Sunday, August 13, 2017

Off-topic: Some Sears homes



The Westly, apparently one of the top 4 models.
As a chaser from current news and the last post, I give you some Sears homes.

With Sears in its current cratering state, it's possible that people don't know that it once shipped not only girdles, engagement rings, and farm equipment, but houses. From 1908-1940, you could have all the pre-cut materials shipped to you on a rail car (plumbing and heating extra) and build the home on your own lot. The lot sizes were included so you could decide.

This fancy model has a servant's room.
These were well-built homes, and especially if you live in the Northeast or Midwest, you've probably seen them. This site (http://www.searsarchives.com/homes/1908-1914.htm) has pictures and floor plans, and if you're looking for distraction, it's a great place to visit. Here are the most popular models.






Floor plan for "Modern Home #115" from 1908-1914.
It's an interesting tour through the early twentieth century, too. The earliest plans don't include bathrooms as a matter of course; the later ones do.  The one at left has a pantry, parlor, 3 bedrooms, and an attic but no bathroom.


You can see the trend toward neo-Colonial versions emerge in the 1930s, with names like "The Salem" and "The Lexington," but the majority continued to be bungalows.  One defining feature seems to be whether the homeowner was willing to pay for extras like dining rooms and hallways--not so different from today, really.

By 1940, the homes are virtually all two-story or 1 & 1/2 story models, more Cape Cod than bungalows.




After the war, one of the hit movies celebrating/satirizing  individualism in home ownership was Mr. Blandings Builds His Dream House (1948).  You can see a clip from it above. (The completely blank stare from Cary Grant when he doesn't have the faintest, foggiest notion what the builder is talking about is priceless. I have so given that blank stare at being given a choice between two options when I didn't even know there were options to be considered.) There were a lot of these houses built, too, all over the country, including Northern Clime.

Do you have any Sears homes in your neighborhood, or have you seen any?


Saturday, August 12, 2017

Catching up and current events

I've been gone again with travel, and more travel, and still more travel via planes, trains, and automobiles.  I'm home for now, though.

While away, I barely looked at the news. It is always depressingly the same:  the President is a crazy person who threatens all our lives with his stupid, showy, dangerous posturing, the only certainty of which is that he times each new outrage to the daily 24-hour news cycle before moving on to the next. In the meantime, his administration guts the hard-won protections (EPA, health care, women's rights, voting rights, the social safety net for the elderly, immigrants, the poor, and the rest) that keep  us functioning.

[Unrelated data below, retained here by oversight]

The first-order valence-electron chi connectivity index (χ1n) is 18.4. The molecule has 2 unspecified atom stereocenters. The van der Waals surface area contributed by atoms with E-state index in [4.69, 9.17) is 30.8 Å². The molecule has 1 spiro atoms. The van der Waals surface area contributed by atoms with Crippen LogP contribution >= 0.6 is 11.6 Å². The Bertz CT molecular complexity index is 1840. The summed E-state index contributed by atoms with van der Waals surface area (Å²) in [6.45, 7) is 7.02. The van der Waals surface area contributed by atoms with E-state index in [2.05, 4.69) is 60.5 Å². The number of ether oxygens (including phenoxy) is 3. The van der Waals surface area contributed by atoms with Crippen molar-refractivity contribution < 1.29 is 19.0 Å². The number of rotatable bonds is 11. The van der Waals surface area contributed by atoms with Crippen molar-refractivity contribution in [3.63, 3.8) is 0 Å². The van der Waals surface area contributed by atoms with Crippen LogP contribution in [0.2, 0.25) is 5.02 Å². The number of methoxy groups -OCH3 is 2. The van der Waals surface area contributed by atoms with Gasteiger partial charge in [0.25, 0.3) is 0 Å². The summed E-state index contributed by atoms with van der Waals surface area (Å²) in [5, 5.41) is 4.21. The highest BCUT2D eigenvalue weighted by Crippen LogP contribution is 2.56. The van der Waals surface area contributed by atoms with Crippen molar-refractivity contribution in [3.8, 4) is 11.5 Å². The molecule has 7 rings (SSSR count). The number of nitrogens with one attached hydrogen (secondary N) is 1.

And then the white Nazi terrorists at Charlottesville, and seeing the brave students standing up against Nazis. In this country. (And the President, who uses Twitter as a flamethrower against movie stars and dictators as crazy as himself, says nothing lest he disturb his Nazi followers, but enough about that.)

How is it that random violent idiot terrorists--er, "low-information voters for Trump"--can dress in camo and patrol the streets with assault rifles, which we're not allowed to call assault rifles officially because the NRA has a fit, as if this is a normal thing to do?

And, while we're at it, why can't the CDC track gun violence as a public health issue, which it definitely is? And why is concealed carry in classrooms permitted in ten states? (Wait! I know the answer to that one, and I'll bet you do, too.)

People are being raked over the coals on Twitter for asking questions like "how did we come to this?" and "what can we do?" so I won't ask those. 

But I do think about people of my parents' generation, the older ones of whom fought in World War II. A close family member was a pilot and flew during the D-Day invasion and the Battle of Remagen. Other families have heard stories from Holocaust survivors.  Did we really go through all that to have Nazis here in this country?

I know that the U.S. has a fraught history of racism and isn't close to perfect. But we are better than this and need to show it.